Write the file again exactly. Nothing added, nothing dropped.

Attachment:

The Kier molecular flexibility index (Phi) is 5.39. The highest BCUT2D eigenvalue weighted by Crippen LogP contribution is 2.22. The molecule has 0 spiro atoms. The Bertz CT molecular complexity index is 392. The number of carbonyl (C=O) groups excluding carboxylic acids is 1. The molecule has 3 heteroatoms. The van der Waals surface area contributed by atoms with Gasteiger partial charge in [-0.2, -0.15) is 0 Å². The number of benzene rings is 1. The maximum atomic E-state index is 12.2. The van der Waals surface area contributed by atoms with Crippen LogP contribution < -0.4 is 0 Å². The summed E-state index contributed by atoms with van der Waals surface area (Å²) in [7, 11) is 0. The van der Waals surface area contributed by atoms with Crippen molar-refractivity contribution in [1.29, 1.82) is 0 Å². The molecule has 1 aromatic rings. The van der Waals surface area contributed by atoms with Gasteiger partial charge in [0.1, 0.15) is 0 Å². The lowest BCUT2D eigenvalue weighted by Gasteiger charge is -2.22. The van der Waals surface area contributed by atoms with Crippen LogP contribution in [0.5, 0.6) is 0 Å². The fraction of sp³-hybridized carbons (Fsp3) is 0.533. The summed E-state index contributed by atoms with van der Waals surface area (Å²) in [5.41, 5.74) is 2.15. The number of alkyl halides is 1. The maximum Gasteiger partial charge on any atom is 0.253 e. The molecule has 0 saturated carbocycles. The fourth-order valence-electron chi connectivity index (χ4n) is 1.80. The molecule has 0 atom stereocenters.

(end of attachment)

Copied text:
The Kier molecular flexibility index (Phi) is 5.39. The highest BCUT2D eigenvalue weighted by Crippen LogP contribution is 2.22. The molecule has 0 spiro atoms. The Bertz CT molecular complexity index is 392. The number of carbonyl (C=O) groups excluding carboxylic acids is 1. The molecule has 3 heteroatoms. The van der Waals surface area contributed by atoms with Gasteiger partial charge in [-0.2, -0.15) is 0 Å². The number of benzene rings is 1. The maximum atomic E-state index is 12.2. The van der Waals surface area contributed by atoms with Crippen LogP contribution < -0.4 is 0 Å². The summed E-state index contributed by atoms with van der Waals surface area (Å²) in [7, 11) is 0. The van der Waals surface area contributed by atoms with Crippen molar-refractivity contribution in [1.29, 1.82) is 0 Å². The molecule has 1 aromatic rings. The van der Waals surface area contributed by atoms with Gasteiger partial charge in [0.1, 0.15) is 0 Å². The lowest BCUT2D eigenvalue weighted by Gasteiger charge is -2.22. The van der Waals surface area contributed by atoms with Crippen LogP contribution in [0.5, 0.6) is 0 Å². The fraction of sp³-hybridized carbons (Fsp3) is 0.533. The summed E-state index contributed by atoms with van der Waals surface area (Å²) in [5.41, 5.74) is 2.15. The number of alkyl halides is 1. The maximum Gasteiger partial charge on any atom is 0.253 e. The molecule has 0 saturated carbocycles. The fourth-order valence-electron chi connectivity index (χ4n) is 1.80. The molecule has 0 atom stereocenters.